The Wall Street Journal profiles military bloggers and Milblogging.com, a site that links to more than 1,400 military blogs around the world. Many military bloggers, or milbloggers, see it as their mission to counteract the perception of what's happening in Iraq that is pushed by the mainstream media.
J.P. Borda started a Web log during his 2004 National Guard deployment in Afghanistan to keep in touch with his family. But when he got home, he decided it was the mainstream media that was out of touch with the war....
Mr. Borda, a specialist, read other soldiers' blogs and found he wasn't alone. Hundreds of other troops and veterans were blogging world-wide, and many focused on a common enemy: journalists.
The 31-year-old software analyst, who now lives in Dallas, wanted to make it easier for people to read soldiers' accounts. So he started a Web site, Milblogging.com, to organize as many blogs as possible by country, military branch and subject matter. Today, the site links to more than 1,400 military blogs world-wide and was recently purchased for an undisclosed amount by Military.com, a Web site catering to soldiers that is owned by Monster Worldwide Inc.
Now, Mr. Borda finds himself at the center of a growing blogging movement. Military bloggers, or "milbloggers" as they call themselves, contend that they are uniquely qualified to comment on events in armed conflicts. Many milbloggers also argue that the mainstream media tends to overplay negative stories and play down positive military developments. For many of these blogs, says Mr. Borda, "the sole purpose is to counteract the media."
There have always been at least some soldiers who have wanted to go to battle against Big Media. Some in the military blamed coverage of the Vietnam War for turning American public opinion against it. What's changed? The Internet now allows frustrated soldiers and veterans to voice their opinions and be heard instantly and globally.
Blogger Matthew Burden is profiled.
Matthew Burden, an Army veteran, started his blog, "Blackfive," in December 2003 after he learned that an Army buddy, Maj. Mathew Schram, had been killed in an ambush near the Iraq-Syria border. Mr. Burden, 39, felt his friend received short shrift in media coverage and decided to blog about military stories he felt weren't getting the attention they deserved.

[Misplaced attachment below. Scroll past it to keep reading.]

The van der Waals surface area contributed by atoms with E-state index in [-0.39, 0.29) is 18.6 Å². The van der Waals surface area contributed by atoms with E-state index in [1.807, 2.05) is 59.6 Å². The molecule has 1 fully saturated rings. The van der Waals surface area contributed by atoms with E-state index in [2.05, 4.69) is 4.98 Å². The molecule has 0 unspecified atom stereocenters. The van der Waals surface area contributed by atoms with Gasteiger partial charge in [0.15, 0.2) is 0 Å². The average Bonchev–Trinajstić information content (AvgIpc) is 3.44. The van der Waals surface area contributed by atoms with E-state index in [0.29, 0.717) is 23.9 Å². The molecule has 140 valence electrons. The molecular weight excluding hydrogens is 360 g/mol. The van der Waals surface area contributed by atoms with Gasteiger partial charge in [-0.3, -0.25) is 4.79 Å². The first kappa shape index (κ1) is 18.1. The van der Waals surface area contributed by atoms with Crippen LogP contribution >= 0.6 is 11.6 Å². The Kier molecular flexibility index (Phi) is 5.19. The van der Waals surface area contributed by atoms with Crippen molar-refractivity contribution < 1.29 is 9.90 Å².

"Does Abu Ghraib need to be told 40 times above the fold in the New York Times when half your readers couldn't name the guy who won the Medal of Honor?" Mr. Burden says.
Michael Yon, a 42-year-old Army Special Forces veteran, is perhaps the most attention-grabbing blogger, with appearances on MSNBC and CNN. In December 2004, he embedded himself with troops in Iraq and posted dispatches online for the next several months.
The article compares milbloggers' internet traffic versus the MSM, which isn't exactly a fair comparison.
Military blogs receive a fraction of the hits generated by mainstream news Web sites. Mr. Burden's site, for example, receives about 210,000 unique visitors per month, he says. In comparison, Nielsen/Netratings data shows MSNBC.com got 24 million unique visitors last month.
NewsBusters' Matthew Sheffield attended the first ever milblogging conference in Washington earlier this year.
But milbloggers, who only began online postings in earnest within the past three years, have become increasingly energized and organized in their efforts to counteract existing media coverage. In April, bloggers convened in Washington, D.C. for the first ever milblogging convention.
Naturally, the mainstream media thinks milbloggers' efforts are misguided.
The frustration of milbloggers is understandable, says Alex S. Jones, a former New York Times reporter who heads the Shorenstein Center on the Press, Politics and Public Policy at Harvard University. But he adds, "If the overall picture is one of continued violence and a significant lack of stability in many parts of Iraq, the individual shards of good news could be more of a distortion than a reflection of the truth."